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Book Banning, Narnia,
and the Rights of Parents of Public School Students

B. Clifford
Illustration by Michael Leahy

There is a group in Fairfax County, Va. called PABBIS—Parents Against Bad Books in Schools—which group’s chief aim is to remove all books with, in its mind, questionable content from the libraries of the Fairfax County Public School system. This content ranges from overall themes that the group may disagree with (abortion, rape, homosexuality) to even small passages that reference such themes or touch upon risqué issues and situations. Take a cursory glance at its Web site and one will find lists of books they object to and passages meant to shock the visitor into an indignant, outraged frenzy; horrified that one’s tax dollars are being used to corrupt the minds of one’s own children.

Indeed, some of these passages are shocking. Some even graphic in their portrayal of certain acts and ideas. Some books are familiar to book-banning lists: Mark Twain, Toni Morrison, etc. Others are merely the latter-day iterations of my generation’s Christopher-Pike books. Most fall in between; books written by today’s important and popular young-adult fiction authors about issues and situations that, whether we like it or not, teens and even pre-teens in this community are facing on a daily basis. Many of these authors’ earlier work influenced me in my elementary and middle-school years, but positively and developmentally. Authors whose work PABBIS finds objectionable, such as Lois Lowry (The Giver, Anastasia Krupnik), M.E. Kerr (Friction), Madeline L’Engle (A Wrinkle in Time, A House Like Lotus), and Gary Paulsen (Hatchet, How Angel Peterson Got His Name), have been writing salient literature for in some cases decades to help students process and handle problems that they and their peers—whether their parents care admit it or not—are facing on a daily basis. Despite their shocking material, and because of the way these issues are handled and presented, these books have value. They help students better understand the often-bizarre world around them. Banning these books from school libraries not only won’t make these issues go away, as PABBIS may like to think, or protect kids from the world around them, but will in fact rob students of an important resource for dealing with their ever-changing environment.

PABBIS was started by a mother named Kathy Stohr, who objected to the placement of Lois Duncan’s Daughters of Eve on her daughter’s 2001 summer reading list on the basis that she found the material too obscene and lacking in educational value for her daughter. In Fairfax County, most English teachers, including that of Stohr’s daughter, provide optional books to account for just such a situation, but Stohr was so offended by the content that she moved to have the book removed from the curriculum. The process is known as “challenging” a book, and has several steps:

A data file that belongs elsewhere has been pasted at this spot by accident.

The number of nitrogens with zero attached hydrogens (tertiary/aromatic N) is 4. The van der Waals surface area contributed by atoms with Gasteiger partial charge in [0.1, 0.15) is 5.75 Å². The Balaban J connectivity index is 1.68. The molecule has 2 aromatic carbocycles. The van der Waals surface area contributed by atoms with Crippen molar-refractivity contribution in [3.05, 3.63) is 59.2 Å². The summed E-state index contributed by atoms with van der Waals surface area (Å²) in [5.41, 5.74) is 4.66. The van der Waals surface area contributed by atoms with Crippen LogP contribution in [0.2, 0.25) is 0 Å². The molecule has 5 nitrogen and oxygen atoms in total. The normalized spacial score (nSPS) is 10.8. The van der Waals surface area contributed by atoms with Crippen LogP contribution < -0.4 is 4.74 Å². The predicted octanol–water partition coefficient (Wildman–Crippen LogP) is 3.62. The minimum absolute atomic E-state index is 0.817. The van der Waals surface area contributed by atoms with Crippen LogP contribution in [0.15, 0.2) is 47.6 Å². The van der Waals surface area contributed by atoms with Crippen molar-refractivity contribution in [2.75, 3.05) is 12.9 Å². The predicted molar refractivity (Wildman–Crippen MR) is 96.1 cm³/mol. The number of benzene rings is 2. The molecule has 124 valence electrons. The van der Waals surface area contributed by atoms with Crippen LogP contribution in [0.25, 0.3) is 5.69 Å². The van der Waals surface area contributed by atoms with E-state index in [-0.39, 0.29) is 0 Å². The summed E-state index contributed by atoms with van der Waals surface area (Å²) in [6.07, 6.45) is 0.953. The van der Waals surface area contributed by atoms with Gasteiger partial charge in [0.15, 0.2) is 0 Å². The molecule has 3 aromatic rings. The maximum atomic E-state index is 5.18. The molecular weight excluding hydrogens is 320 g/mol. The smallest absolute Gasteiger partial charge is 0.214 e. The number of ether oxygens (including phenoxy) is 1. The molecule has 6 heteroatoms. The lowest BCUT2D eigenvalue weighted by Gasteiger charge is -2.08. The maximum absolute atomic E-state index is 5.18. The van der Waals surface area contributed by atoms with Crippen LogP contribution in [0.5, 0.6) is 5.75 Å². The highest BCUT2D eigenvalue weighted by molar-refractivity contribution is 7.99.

Step 1: The challenge is issued to the publicly elected School Board and the Superintendent of Schools, who serves at the Board’s pleasure.

Step 2: The Superintendent’s office then convenes a group of teachers, parents, and librarians to read the book in question and provide the School Board with a recommendation.

Step 3: The School Board then has a variety of options:
a) vote to remove the book from any number or combination of schools entirely
b) vote to remove the book from summer reading lists or curriculum in any number or combination of schools, or
c) defeat the challenge and allow the book to remain.

In this case, the book was removed from the summer reading list for that school, but remained in the library’s collection. This was not the first time a book had been challenged in Fairfax County, but Stohr started PABBIS in order to garner support among similarly minded parents in the county, and waged a very public campaign to pressure the elected members of the School Board to ban the book. Emotions were stirred on both sides of the debate, heated letters to the editor were exchanged, and in the end each claimed victory.

Following her moderately successful challenge of her daughter’s reading list, Stohr challenged a few more books and got them removed from elementary school libraries, most notably and publicly Druids by Morgan Llewellyn, which was removed from middle-school library collections. Since then, PABBIS has been led by Richard and Alice Ess, and has taken to combing library catalogues of schools all across the county for books with content and passages they find to be offensive. Press releases are issued and letters are printed in the conservative local paper The Journal, calling the public’s attention to the book in question and its corruptive themes and passages while personally assailing by name the principals, libraries, and teachers of the schools for their apparently morally decript decision to subject kids to such literary filth. PABBIS even goes so far as to claim that not only are the most common charges leveled at it untrue (namely that it’s advocating outright banning and censorship), but that the organization itself is the aggrieved party, and that its members’ rights, morals, and beliefs are the very things being banned and censored by those make such objectionable material available to their kids.

Nothing could be further from the truth. I for one had the Bible taught to me in my freshman English class, along with the Torah, the Koran, and certain Hindu and Buddhist texts—not as the preferable belief system, but rather as one of many held throughout the world. The Chronicles of Narnia by C.S. Lewis are essentially seven books of Christian allegory, and are not only available in most schools, from elementary level on up, but are taught, in the case of The Lion, the Witch, and the Wardrobe, in many classrooms. Wonderful books all and indeed one of my favorite collections, but in terms of belief systems, one may as well teach the Gospels. Apart from religious beliefs, there are any number of books available and taught in public schools wherein the protagonists do not face morally challenging situations or experience events that raise controversial issues. No, PABBIS does not have its beliefs banned from schools. It’s merely upset that alternatives are presented, and that themes that run contrary to its belief systems are discussed or even mentioned.